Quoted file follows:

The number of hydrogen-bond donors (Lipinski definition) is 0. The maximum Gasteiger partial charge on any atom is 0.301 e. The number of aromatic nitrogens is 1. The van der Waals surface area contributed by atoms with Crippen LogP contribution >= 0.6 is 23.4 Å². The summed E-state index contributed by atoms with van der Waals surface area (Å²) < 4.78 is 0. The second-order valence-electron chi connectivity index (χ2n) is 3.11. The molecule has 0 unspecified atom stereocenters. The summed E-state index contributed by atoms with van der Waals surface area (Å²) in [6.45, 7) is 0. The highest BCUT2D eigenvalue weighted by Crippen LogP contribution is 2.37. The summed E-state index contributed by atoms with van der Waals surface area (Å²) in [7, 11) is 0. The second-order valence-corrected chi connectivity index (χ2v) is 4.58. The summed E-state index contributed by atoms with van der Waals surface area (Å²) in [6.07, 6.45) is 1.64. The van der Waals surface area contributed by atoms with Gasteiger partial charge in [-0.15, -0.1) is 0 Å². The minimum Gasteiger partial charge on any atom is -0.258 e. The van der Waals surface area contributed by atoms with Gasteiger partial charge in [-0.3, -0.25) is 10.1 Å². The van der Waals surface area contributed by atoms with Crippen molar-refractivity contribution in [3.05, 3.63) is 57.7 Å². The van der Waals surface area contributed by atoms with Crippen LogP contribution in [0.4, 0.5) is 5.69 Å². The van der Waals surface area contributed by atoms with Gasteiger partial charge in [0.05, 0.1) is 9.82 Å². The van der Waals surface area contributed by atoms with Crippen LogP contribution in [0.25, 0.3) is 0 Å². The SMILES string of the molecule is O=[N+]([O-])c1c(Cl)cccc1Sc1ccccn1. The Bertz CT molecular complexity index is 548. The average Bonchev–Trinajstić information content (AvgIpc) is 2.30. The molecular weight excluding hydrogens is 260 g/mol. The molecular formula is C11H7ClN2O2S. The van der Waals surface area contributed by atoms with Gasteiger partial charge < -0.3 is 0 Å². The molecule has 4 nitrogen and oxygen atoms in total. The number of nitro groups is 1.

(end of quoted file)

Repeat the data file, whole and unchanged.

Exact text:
The number of hydrogen-bond donors (Lipinski definition) is 0. The maximum Gasteiger partial charge on any atom is 0.301 e. The number of aromatic nitrogens is 1. The van der Waals surface area contributed by atoms with Crippen LogP contribution >= 0.6 is 23.4 Å². The summed E-state index contributed by atoms with van der Waals surface area (Å²) < 4.78 is 0. The second-order valence-electron chi connectivity index (χ2n) is 3.11. The molecule has 0 unspecified atom stereocenters. The summed E-state index contributed by atoms with van der Waals surface area (Å²) in [6.45, 7) is 0. The highest BCUT2D eigenvalue weighted by Crippen LogP contribution is 2.37. The summed E-state index contributed by atoms with van der Waals surface area (Å²) in [7, 11) is 0. The second-order valence-corrected chi connectivity index (χ2v) is 4.58. The summed E-state index contributed by atoms with van der Waals surface area (Å²) in [6.07, 6.45) is 1.64. The van der Waals surface area contributed by atoms with Gasteiger partial charge in [-0.15, -0.1) is 0 Å². The minimum Gasteiger partial charge on any atom is -0.258 e. The van der Waals surface area contributed by atoms with Gasteiger partial charge in [-0.3, -0.25) is 10.1 Å². The van der Waals surface area contributed by atoms with Crippen molar-refractivity contribution in [3.05, 3.63) is 57.7 Å². The van der Waals surface area contributed by atoms with Crippen LogP contribution in [0.4, 0.5) is 5.69 Å². The van der Waals surface area contributed by atoms with Gasteiger partial charge in [0.05, 0.1) is 9.82 Å². The van der Waals surface area contributed by atoms with Crippen LogP contribution in [0.25, 0.3) is 0 Å². The SMILES string of the molecule is O=[N+]([O-])c1c(Cl)cccc1Sc1ccccn1. The Bertz CT molecular complexity index is 548. The average Bonchev–Trinajstić information content (AvgIpc) is 2.30. The molecular weight excluding hydrogens is 260 g/mol. The molecular formula is C11H7ClN2O2S. The van der Waals surface area contributed by atoms with Gasteiger partial charge < -0.3 is 0 Å². The molecule has 4 nitrogen and oxygen atoms in total. The number of nitro groups is 1.